A moment later he was gasping, choking out breath and gulping more in. His stomach felt like he had drunk fire and his throat was faring little better. His inner nose burned like the fire-root of his homeland and the tears had jumped ship and were streaking his face. He tried to speak but all he managed was a pitiful, "Sc..sc...sc...huuuuuuuuhhh," as he attempted to say her name.

Already now his head was beginning to spin from the alcohol hitting his system but what he noticed also was his body now felt warm; almost too warm, he noticed as he scooted forward away from the fire somewhat.

He tried to say something again but instead ended up just holding his face up with one hand, elbow bent and resting on the table while pointing to the shot glass. He hoped she got the message; that was the best damn drink he had ever had in his life. He wanted another one of those.
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Postby The_Fool » Sat Sep 24, 2005 4:59 pm

"This is a clean, decent Inn," she told him in Eastron. "The serving girls are not whores. Treat them with respect, or you'll be tossed out into the muck of the yard before you can blink."

Htiet wondered for the briefest of moments if perhaps Radesh had told Scribe about the woman at the Forsaken Inn. He would have liked to point out (if this were the case) that she had been the one throwing herself at him and not the other way round. But before he had a chance she was repeating the message to the others at the table and he realised that it was, quite simply, a general warning to all of them. No doubt the female barkeep was not taking so kindly to their presence.

Leaving most of the space at the fire for Khiran the Easterling settled himself off to one side, gaining at least a little excess heat. He took his gloves off, slapping them down onto the table, but apart from that he stayed completely dressed. He was almost certain it would take longer than a few minutes for his nose to thaw out. At least the Corsair had stopped chattering his teeth together.

The ale was welcome, and he downed a good portion of it right off, only half listening to the conversations at his table. Sprawled across the chair with a languid sort of contentment that bordered on the feline Htiet let his gaze drift out over the inns other patrons. Assessing, analysing. It was a habit that would have proved hard to kill had he had any desire to suppress it. In all his years in service to Hazir, and indeed, to Ba’radan S’ravsahiv Bhenan, it had been a vital part of his job. Ensure the heir is kept alive. You do this with eyes that are not blind to the people around you.

His almond shaped eyes caught the stare of a Westerner and narrowed. The man gulped and hastily turned back to his meal, leaning forward over the table with insistent gusto. From the look of him he was no more than a merchant, with no armed guard and a little too much curiosity. He was drawn back into the circle of the table by the sudden coughing hack of Khiran as the man gaped and gasped like a fish, water streaming from his eyes as he propped his face up with his hand. Htiet grinned, despite himself. Perhaps he should try some of this drink as well. It certainly seemed to have a kick to it. Radesh it seemed, had left his own untouched.

Putting down his ale Htiet reached across the table for the shot Scribe had placed in front of him. The liquid was clear as water. Lifting it to his nose he took a cautious sniff and confirmed that it smelt as volatile as he had expected. Good. It had been a long time since he had had good strong liquor. He had thought wistfully of ‘tam'Pahi Ahi’ the Eastron liquor that went down like liquid fire and obliterated any food consumed within the stomach many times since his exile. Perhaps this would be a serviceable alternative.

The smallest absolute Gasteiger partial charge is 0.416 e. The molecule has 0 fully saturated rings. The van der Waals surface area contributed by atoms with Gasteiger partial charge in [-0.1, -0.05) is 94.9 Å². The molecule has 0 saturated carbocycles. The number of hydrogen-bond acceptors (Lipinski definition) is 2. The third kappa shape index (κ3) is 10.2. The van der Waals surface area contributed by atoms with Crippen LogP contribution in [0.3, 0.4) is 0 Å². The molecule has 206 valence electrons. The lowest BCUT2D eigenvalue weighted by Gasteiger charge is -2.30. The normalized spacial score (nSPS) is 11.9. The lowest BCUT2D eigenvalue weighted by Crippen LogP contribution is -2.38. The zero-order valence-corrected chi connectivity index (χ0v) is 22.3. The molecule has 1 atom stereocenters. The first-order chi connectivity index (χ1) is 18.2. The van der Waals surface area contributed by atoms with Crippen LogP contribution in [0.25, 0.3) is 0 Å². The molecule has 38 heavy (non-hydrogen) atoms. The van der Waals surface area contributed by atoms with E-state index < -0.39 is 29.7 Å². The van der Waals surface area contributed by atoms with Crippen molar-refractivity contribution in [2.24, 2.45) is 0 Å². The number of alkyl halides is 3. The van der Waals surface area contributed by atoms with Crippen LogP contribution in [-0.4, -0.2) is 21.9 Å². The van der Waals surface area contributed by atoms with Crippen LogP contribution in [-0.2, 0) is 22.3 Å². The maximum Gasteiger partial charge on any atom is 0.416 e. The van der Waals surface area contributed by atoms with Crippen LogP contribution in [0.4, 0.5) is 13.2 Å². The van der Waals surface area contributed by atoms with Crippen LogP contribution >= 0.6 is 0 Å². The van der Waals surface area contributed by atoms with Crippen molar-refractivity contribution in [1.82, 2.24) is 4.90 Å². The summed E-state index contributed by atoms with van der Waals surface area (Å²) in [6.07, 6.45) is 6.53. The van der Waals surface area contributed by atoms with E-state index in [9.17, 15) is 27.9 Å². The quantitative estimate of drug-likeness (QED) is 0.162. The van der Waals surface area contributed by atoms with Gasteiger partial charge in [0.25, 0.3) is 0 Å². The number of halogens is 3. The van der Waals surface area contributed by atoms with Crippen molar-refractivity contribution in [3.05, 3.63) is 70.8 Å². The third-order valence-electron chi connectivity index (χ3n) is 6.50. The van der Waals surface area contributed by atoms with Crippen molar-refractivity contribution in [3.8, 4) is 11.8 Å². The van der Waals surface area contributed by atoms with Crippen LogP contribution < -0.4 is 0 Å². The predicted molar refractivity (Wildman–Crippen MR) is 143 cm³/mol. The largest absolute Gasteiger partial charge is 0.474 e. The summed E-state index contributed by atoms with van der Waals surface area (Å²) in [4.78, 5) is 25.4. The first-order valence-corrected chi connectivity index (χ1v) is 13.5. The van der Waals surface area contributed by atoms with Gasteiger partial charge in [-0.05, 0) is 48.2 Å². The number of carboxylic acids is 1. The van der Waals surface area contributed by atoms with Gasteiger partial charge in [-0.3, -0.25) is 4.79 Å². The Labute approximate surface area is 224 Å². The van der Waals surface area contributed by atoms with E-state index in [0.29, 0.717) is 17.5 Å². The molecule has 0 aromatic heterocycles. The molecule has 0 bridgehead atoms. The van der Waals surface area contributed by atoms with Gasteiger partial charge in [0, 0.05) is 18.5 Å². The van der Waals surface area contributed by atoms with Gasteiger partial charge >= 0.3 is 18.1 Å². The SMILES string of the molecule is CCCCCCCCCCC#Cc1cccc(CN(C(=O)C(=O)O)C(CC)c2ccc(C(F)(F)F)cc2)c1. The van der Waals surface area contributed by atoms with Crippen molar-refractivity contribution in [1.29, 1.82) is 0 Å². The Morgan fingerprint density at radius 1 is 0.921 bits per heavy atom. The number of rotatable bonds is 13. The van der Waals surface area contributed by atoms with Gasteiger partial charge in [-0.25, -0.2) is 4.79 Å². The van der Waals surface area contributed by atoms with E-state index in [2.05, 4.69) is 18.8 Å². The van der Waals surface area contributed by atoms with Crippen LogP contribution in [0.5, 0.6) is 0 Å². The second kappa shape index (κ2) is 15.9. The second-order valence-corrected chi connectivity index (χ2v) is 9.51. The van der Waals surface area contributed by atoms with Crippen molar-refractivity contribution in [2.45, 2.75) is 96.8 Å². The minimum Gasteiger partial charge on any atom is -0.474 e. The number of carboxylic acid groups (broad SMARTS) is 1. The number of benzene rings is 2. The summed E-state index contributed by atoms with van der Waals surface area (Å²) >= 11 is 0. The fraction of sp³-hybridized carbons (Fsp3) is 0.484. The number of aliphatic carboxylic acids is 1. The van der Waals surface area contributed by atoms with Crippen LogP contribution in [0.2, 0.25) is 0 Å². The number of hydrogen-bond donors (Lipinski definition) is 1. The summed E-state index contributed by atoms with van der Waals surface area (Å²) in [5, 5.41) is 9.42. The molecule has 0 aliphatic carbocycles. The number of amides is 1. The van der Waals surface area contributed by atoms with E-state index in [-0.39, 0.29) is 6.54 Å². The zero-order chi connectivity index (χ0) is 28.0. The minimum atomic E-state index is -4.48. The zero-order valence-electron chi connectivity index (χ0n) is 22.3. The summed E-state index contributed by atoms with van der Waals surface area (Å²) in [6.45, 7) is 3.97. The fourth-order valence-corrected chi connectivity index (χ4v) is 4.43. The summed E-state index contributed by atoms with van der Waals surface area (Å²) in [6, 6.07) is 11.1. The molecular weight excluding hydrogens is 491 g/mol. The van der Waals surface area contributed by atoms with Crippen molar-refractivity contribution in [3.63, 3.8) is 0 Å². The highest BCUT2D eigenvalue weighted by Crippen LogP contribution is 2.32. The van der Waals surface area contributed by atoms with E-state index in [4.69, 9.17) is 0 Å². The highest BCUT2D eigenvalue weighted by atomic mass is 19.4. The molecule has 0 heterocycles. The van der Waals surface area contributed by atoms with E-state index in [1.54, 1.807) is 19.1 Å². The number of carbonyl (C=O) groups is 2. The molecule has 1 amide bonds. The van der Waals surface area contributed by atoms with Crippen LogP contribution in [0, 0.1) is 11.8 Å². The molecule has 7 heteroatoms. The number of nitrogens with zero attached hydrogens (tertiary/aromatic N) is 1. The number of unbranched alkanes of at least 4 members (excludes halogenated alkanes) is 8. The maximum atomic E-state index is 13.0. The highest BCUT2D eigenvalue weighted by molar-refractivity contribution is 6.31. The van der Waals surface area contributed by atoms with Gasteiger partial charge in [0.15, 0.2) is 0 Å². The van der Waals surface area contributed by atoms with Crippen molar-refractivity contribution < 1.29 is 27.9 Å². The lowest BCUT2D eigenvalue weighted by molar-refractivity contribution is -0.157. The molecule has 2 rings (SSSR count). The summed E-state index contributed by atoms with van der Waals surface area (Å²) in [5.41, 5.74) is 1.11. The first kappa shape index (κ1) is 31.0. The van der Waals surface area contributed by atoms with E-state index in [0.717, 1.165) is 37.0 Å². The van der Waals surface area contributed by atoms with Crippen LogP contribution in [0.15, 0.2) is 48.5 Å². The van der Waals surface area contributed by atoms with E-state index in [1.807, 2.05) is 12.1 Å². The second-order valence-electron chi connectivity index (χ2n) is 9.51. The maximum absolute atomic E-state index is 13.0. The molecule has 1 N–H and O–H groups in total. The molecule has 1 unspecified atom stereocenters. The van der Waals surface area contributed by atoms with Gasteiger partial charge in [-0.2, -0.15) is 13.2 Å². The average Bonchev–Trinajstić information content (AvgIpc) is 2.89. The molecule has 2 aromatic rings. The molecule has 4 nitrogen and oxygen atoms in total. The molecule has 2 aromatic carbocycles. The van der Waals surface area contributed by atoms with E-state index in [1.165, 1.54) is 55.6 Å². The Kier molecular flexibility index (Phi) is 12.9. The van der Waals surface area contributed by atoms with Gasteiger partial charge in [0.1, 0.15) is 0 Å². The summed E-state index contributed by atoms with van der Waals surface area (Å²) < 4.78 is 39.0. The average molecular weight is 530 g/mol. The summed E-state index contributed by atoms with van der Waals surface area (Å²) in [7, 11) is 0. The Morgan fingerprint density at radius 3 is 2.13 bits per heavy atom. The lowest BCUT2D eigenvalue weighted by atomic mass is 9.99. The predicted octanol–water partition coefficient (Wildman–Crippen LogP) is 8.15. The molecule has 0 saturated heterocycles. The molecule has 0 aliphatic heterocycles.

With the glass in hand he raised it to Scribe, grinning. “S'jihuia daku,”* he said, the common toast of the Rhûn rolling off his tongue with as much thought as he would have given breathing. It had been a long time since he had said those words and yet they did not seem so unrecognisable as he had once thought they would.

Tossing back his head he gulped the entire contents of the shot glass in one quick movement. It took a fraction of a second for the heat of the drink to catch up with him and then he coughed, hard, and kept coughing. That heat rose within his stomach, searching for a release and he wiped at his eyes with his fingers, grinning like a madman. “Kai! What a drink!” he managed hoarsely. “The best I have had. Give me another, and make sure this one is a full shot. Right ko komat?” He nudged Khiran with his elbow and laughed, tapping the base of the shot glass against the table.

- - - - - - - - - - - - - -

*fire’s goin’
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Postby SilverScribe » Sat Sep 24, 2005 10:31 pm

Radesh rose and went to the bar, then returned with a modest pottery jug and a matching pottery goblet. He sat down and poured himself a measure of wine into the goblet, saluted her with a nod of thanks and then settled back to sip, a faint smile indicating that the vintage met with his approval.

Scribbles watched with some amusement as Khiran, after the introductions, picked up his ale and drank to hers , Radesh's, and Htiet's health and then drained the mug of nut brown ale in a few last, large swallows. He must have approved of the taste, if the smile plastered across his face was any indication. Scribbles then arched one eyebrow as the Corsair, seeming to forget her warning, immediately reached for and tossed back the half shot of Harlindon Clearwater. She supressed a smile as the man's eyes watered and his face became visibly flushed under the rich brown of his complexion. She shook her head ruefully as the next expected symptom appeared and the poor man found some difficulty breathing normally. And it was impossible not to chuckle as the most potent side effect of the fiery drink finally manifested itself and Khiran hopped his chair closer to the table and away from the fire. When he pointed at the empty glass, still gasping, Scribbles merely nodded but made no move to summon the barmaid just yet.